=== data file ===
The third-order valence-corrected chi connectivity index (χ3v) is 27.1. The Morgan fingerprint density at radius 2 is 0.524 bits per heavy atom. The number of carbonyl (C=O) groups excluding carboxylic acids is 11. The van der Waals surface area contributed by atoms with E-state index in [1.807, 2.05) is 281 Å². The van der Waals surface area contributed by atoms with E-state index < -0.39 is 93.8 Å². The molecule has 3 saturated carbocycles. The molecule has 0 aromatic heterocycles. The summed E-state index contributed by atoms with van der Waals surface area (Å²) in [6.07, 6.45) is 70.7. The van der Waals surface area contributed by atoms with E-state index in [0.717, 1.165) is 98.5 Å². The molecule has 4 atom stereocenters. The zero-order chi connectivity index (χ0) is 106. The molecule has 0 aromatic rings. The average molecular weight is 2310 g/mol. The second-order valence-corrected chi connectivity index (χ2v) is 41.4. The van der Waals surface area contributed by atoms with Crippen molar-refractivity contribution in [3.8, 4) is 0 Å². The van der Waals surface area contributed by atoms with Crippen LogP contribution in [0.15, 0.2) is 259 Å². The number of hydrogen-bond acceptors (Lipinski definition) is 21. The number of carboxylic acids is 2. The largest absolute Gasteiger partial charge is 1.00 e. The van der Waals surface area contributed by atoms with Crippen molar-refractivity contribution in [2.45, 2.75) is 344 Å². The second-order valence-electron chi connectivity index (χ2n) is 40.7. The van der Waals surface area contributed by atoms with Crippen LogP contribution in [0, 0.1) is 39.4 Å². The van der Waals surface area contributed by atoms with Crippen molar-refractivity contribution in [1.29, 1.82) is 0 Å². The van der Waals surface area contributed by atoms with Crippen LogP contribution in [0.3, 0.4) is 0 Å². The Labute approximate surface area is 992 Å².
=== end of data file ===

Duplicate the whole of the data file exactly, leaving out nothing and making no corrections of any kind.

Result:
The third-order valence-corrected chi connectivity index (χ3v) is 27.1. The Morgan fingerprint density at radius 2 is 0.524 bits per heavy atom. The number of carbonyl (C=O) groups excluding carboxylic acids is 11. The van der Waals surface area contributed by atoms with E-state index in [1.807, 2.05) is 281 Å². The van der Waals surface area contributed by atoms with E-state index < -0.39 is 93.8 Å². The molecule has 3 saturated carbocycles. The molecule has 0 aromatic heterocycles. The summed E-state index contributed by atoms with van der Waals surface area (Å²) in [6.07, 6.45) is 70.7. The van der Waals surface area contributed by atoms with E-state index in [0.717, 1.165) is 98.5 Å². The molecule has 4 atom stereocenters. The zero-order chi connectivity index (χ0) is 106. The molecule has 0 aromatic rings. The average molecular weight is 2310 g/mol. The second-order valence-corrected chi connectivity index (χ2v) is 41.4. The van der Waals surface area contributed by atoms with Crippen molar-refractivity contribution in [3.8, 4) is 0 Å². The van der Waals surface area contributed by atoms with Crippen LogP contribution in [0.15, 0.2) is 259 Å². The number of hydrogen-bond acceptors (Lipinski definition) is 21. The number of carboxylic acids is 2. The largest absolute Gasteiger partial charge is 1.00 e. The van der Waals surface area contributed by atoms with Crippen molar-refractivity contribution in [2.45, 2.75) is 344 Å². The second-order valence-electron chi connectivity index (χ2n) is 40.7. The van der Waals surface area contributed by atoms with Crippen LogP contribution in [0, 0.1) is 39.4 Å². The van der Waals surface area contributed by atoms with Crippen molar-refractivity contribution in [1.29, 1.82) is 0 Å². The van der Waals surface area contributed by atoms with Crippen LogP contribution in [0.3, 0.4) is 0 Å². The Labute approximate surface area is 992 Å².